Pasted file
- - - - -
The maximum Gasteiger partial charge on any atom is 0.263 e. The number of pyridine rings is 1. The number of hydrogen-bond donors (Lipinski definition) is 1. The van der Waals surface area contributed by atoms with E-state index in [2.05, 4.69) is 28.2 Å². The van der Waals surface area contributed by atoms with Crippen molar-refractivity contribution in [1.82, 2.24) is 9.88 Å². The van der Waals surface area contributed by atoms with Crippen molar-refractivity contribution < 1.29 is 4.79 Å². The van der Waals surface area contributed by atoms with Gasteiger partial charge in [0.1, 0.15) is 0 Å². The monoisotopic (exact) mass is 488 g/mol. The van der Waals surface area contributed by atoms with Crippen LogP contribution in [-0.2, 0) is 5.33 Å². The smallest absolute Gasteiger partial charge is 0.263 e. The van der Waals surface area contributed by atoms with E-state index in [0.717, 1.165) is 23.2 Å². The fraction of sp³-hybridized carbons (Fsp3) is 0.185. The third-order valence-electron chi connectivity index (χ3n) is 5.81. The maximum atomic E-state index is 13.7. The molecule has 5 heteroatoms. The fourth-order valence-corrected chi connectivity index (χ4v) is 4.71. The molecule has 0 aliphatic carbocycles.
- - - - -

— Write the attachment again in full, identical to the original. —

The maximum Gasteiger partial charge on any atom is 0.263 e. The number of pyridine rings is 1. The number of hydrogen-bond donors (Lipinski definition) is 1. The van der Waals surface area contributed by atoms with E-state index in [2.05, 4.69) is 28.2 Å². The van der Waals surface area contributed by atoms with Crippen molar-refractivity contribution in [1.82, 2.24) is 9.88 Å². The van der Waals surface area contributed by atoms with Crippen molar-refractivity contribution < 1.29 is 4.79 Å². The van der Waals surface area contributed by atoms with Gasteiger partial charge in [0.1, 0.15) is 0 Å². The monoisotopic (exact) mass is 488 g/mol. The van der Waals surface area contributed by atoms with Crippen LogP contribution in [-0.2, 0) is 5.33 Å². The smallest absolute Gasteiger partial charge is 0.263 e. The van der Waals surface area contributed by atoms with E-state index in [0.717, 1.165) is 23.2 Å². The fraction of sp³-hybridized carbons (Fsp3) is 0.185. The third-order valence-electron chi connectivity index (χ3n) is 5.81. The maximum atomic E-state index is 13.7. The molecule has 5 heteroatoms. The fourth-order valence-corrected chi connectivity index (χ4v) is 4.71. The molecule has 0 aliphatic carbocycles.